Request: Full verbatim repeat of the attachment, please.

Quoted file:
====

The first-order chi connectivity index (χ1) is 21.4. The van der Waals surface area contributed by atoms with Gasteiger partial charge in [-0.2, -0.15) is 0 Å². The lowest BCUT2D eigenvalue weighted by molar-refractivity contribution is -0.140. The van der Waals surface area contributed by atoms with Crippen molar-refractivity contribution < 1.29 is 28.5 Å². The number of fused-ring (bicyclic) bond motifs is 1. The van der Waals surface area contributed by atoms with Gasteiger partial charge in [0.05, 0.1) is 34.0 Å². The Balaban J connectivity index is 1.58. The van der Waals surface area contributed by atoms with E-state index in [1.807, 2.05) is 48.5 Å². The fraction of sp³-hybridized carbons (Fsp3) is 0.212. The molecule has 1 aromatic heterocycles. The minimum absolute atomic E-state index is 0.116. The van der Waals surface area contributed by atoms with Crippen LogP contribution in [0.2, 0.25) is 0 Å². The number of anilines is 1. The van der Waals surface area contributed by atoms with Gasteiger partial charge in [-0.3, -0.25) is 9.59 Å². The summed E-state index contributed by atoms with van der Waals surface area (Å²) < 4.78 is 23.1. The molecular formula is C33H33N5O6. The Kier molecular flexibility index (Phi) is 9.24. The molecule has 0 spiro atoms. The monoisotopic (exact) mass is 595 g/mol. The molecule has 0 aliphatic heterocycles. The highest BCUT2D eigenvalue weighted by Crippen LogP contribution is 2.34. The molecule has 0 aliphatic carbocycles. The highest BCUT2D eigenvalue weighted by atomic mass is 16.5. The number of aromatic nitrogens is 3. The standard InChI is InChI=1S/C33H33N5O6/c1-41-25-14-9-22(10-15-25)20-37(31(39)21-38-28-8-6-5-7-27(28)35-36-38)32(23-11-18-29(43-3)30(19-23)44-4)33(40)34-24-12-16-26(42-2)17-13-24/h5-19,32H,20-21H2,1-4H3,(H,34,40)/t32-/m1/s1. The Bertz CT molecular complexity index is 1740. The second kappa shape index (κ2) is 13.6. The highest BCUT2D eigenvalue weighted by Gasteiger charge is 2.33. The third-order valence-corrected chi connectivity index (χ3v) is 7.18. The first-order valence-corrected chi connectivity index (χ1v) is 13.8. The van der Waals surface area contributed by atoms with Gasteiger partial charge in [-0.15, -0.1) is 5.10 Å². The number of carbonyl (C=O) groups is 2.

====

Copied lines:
The first-order chi connectivity index (χ1) is 21.4. The van der Waals surface area contributed by atoms with Gasteiger partial charge in [-0.2, -0.15) is 0 Å². The lowest BCUT2D eigenvalue weighted by molar-refractivity contribution is -0.140. The van der Waals surface area contributed by atoms with Crippen molar-refractivity contribution < 1.29 is 28.5 Å². The number of fused-ring (bicyclic) bond motifs is 1. The van der Waals surface area contributed by atoms with Gasteiger partial charge in [0.05, 0.1) is 34.0 Å². The Balaban J connectivity index is 1.58. The van der Waals surface area contributed by atoms with E-state index in [1.807, 2.05) is 48.5 Å². The fraction of sp³-hybridized carbons (Fsp3) is 0.212. The molecule has 1 aromatic heterocycles. The minimum absolute atomic E-state index is 0.116. The van der Waals surface area contributed by atoms with Crippen LogP contribution in [0.2, 0.25) is 0 Å². The number of anilines is 1. The van der Waals surface area contributed by atoms with Gasteiger partial charge in [-0.3, -0.25) is 9.59 Å². The summed E-state index contributed by atoms with van der Waals surface area (Å²) < 4.78 is 23.1. The molecular formula is C33H33N5O6. The Kier molecular flexibility index (Phi) is 9.24. The molecule has 0 spiro atoms. The monoisotopic (exact) mass is 595 g/mol. The molecule has 0 aliphatic heterocycles. The highest BCUT2D eigenvalue weighted by Crippen LogP contribution is 2.34. The molecule has 0 aliphatic carbocycles. The highest BCUT2D eigenvalue weighted by atomic mass is 16.5. The number of aromatic nitrogens is 3. The standard InChI is InChI=1S/C33H33N5O6/c1-41-25-14-9-22(10-15-25)20-37(31(39)21-38-28-8-6-5-7-27(28)35-36-38)32(23-11-18-29(43-3)30(19-23)44-4)33(40)34-24-12-16-26(42-2)17-13-24/h5-19,32H,20-21H2,1-4H3,(H,34,40)/t32-/m1/s1. The Bertz CT molecular complexity index is 1740. The second kappa shape index (κ2) is 13.6. The highest BCUT2D eigenvalue weighted by Gasteiger charge is 2.33. The third-order valence-corrected chi connectivity index (χ3v) is 7.18. The first-order valence-corrected chi connectivity index (χ1v) is 13.8. The van der Waals surface area contributed by atoms with Gasteiger partial charge in [-0.15, -0.1) is 5.10 Å². The number of carbonyl (C=O) groups is 2.